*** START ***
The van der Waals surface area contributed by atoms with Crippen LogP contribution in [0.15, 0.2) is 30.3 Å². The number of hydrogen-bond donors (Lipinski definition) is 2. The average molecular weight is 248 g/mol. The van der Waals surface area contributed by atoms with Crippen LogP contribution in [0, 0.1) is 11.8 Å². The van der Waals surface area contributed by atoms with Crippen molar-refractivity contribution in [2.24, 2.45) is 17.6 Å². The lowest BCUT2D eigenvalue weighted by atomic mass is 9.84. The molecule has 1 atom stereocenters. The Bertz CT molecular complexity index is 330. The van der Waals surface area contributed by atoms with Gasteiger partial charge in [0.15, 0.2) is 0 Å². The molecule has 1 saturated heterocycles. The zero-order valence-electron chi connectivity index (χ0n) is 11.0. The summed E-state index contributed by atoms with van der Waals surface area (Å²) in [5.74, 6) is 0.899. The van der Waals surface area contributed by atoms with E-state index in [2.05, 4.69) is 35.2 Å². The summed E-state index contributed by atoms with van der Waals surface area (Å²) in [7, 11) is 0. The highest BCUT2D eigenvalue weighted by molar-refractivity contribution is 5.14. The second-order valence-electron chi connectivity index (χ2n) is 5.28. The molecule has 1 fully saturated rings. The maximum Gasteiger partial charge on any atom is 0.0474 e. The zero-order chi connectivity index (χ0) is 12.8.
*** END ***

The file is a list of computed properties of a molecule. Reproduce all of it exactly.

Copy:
The van der Waals surface area contributed by atoms with Crippen LogP contribution in [0.15, 0.2) is 30.3 Å². The number of hydrogen-bond donors (Lipinski definition) is 2. The average molecular weight is 248 g/mol. The van der Waals surface area contributed by atoms with Crippen LogP contribution in [0, 0.1) is 11.8 Å². The van der Waals surface area contributed by atoms with Crippen molar-refractivity contribution in [2.24, 2.45) is 17.6 Å². The lowest BCUT2D eigenvalue weighted by atomic mass is 9.84. The molecule has 1 atom stereocenters. The Bertz CT molecular complexity index is 330. The van der Waals surface area contributed by atoms with Gasteiger partial charge in [0.15, 0.2) is 0 Å². The molecule has 1 saturated heterocycles. The zero-order valence-electron chi connectivity index (χ0n) is 11.0. The summed E-state index contributed by atoms with van der Waals surface area (Å²) in [5.74, 6) is 0.899. The van der Waals surface area contributed by atoms with E-state index in [2.05, 4.69) is 35.2 Å². The summed E-state index contributed by atoms with van der Waals surface area (Å²) in [7, 11) is 0. The highest BCUT2D eigenvalue weighted by molar-refractivity contribution is 5.14. The second-order valence-electron chi connectivity index (χ2n) is 5.28. The molecule has 1 fully saturated rings. The maximum Gasteiger partial charge on any atom is 0.0474 e. The zero-order chi connectivity index (χ0) is 12.8.